"I think he's very crucial," catcher John Buck said. "He could be the best pitcher in the league. Losing him is like the Phillies losing (Roy) Halladay. Without a doubt, we need him to stay healthy and really make us contenders."
In 2010, when Johnson was last healthy for a full season, he led the National League in ERA and was named to a second straight All-Star team. Last season when he went down with a sore shoulder on May 16, the Marlins were eight games over .500 and a game out of first place in the NL East.
They promptly lost 25 of 33, including 11 in a row at one point, and settled into last place. The Marlins are reborn this season with a new stadium and new uniforms and an assortment of new faces. Yet it's a very familiar face that could go long way toward leading them back to the playoffs.
"I'd say he's vital," Marlins president of baseball operations Larry Beinfest said.
That's why Monday was such an important day. For the first time in 294 days, Johnson walked to the mound and threw 41 pitches without pain. He had his 94 mph fastball back, and also the movement on his slider.
This was the first step the Marlins hope will end with Johnson throwing the first regular-season pitch against the Cardinals in their new stadium on April 4. So far, so good.
"He's one of the top pitchers in the National League and the leader of our rotation," Beinfest said. "I think we felt it last year when we lost him for the last four months. There's only so many pitchers where every fifth day you think, 'Wow, we've got a really good chance to win.' He's one of those guys. For us to be successful, we're going to need him to be back and successful."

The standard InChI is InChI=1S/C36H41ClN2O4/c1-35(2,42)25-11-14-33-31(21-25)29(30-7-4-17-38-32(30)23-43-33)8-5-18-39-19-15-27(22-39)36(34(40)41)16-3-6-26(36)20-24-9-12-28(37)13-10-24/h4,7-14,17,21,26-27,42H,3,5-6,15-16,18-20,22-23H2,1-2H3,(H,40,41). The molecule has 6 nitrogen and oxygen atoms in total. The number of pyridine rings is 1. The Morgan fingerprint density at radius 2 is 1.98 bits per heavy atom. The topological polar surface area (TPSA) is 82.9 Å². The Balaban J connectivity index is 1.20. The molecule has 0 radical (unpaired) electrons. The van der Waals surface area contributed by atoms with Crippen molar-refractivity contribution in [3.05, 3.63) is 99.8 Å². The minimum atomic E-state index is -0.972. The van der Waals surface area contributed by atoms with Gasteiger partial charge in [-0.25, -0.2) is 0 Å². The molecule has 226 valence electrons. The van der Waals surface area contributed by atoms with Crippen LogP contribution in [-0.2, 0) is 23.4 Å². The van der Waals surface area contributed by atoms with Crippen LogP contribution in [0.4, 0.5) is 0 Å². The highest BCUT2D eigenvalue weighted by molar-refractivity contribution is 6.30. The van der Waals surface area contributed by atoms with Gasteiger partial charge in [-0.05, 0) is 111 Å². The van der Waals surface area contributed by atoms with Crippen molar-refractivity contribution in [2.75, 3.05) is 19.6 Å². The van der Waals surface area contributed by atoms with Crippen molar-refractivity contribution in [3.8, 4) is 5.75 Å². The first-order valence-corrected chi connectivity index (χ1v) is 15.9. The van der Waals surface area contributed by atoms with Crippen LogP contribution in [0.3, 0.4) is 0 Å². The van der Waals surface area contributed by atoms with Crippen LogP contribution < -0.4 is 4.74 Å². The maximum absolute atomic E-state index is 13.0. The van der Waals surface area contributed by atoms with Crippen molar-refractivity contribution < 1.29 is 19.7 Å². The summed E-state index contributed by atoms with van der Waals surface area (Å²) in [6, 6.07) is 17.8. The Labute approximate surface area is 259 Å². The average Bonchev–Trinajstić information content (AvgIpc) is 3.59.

Johnson, 28, has had some other disappointments along the way in his seven seasons. He blew out his right elbow in 2007 and missed most of two seasons. He averaged almost 200 innings in 2009 and 2010, and was so important that the Marlins rewarded him with a four-year, $39-million contract.
That contract symbolized his importance to the franchise and also how the construction of a new stadium would change its ability to do business. Into all this steps a healthy Josh Johnson, all 6-7 of him.
"I'm feeling good and hungry to pitch a full season and go to battle with the guys," he said. "It's an exciting time around here."
When he got hurt last season, he experienced an array of emotions. At times, he was unable to even watch the Marlins on television.
"I couldn't be out there with my teammates," he said. "That was the worst part. Seeing them go through that slide right after I went on the disabled list was the hardest part. To see them go through that was not fun.
"It was really hard. It seemed like we were down in the first couple of innings every game in that stretch. Sometimes I'd watch one inning. Sometimes I wouldn't watch the game at all. I'd look at the score in the fourth or fifth inning to stay sane. It was good to have my wife and kids around for family time."
In the beginning, though, he did what competitors almost always do. He tried to ignore the pain in his right shoulder.
"During the course of the season, you're going to have aches and pains and things like that," he said. "That's what I thought it was. I finally realized it was more than that and had to shut it down."
As Morrison said, "He has pitched through more than you guys know. He's a gamer. There's no doubt about that."
He's hoping, again, that the bad stuff is behind him, and that this special season will have the appropriate finishing touch. The Marlins have spent their first 19 years working toward getting their own home, and with it finally opening, they barely resemble the team Johnson began his career with in 2005.
"I've been hearing about a new stadium -- or moving -- ever since I signed to play pro ball here," he said. "I thought, 'I'll believe it when I see it.' Now we have a plan, and we know exactly where we're going."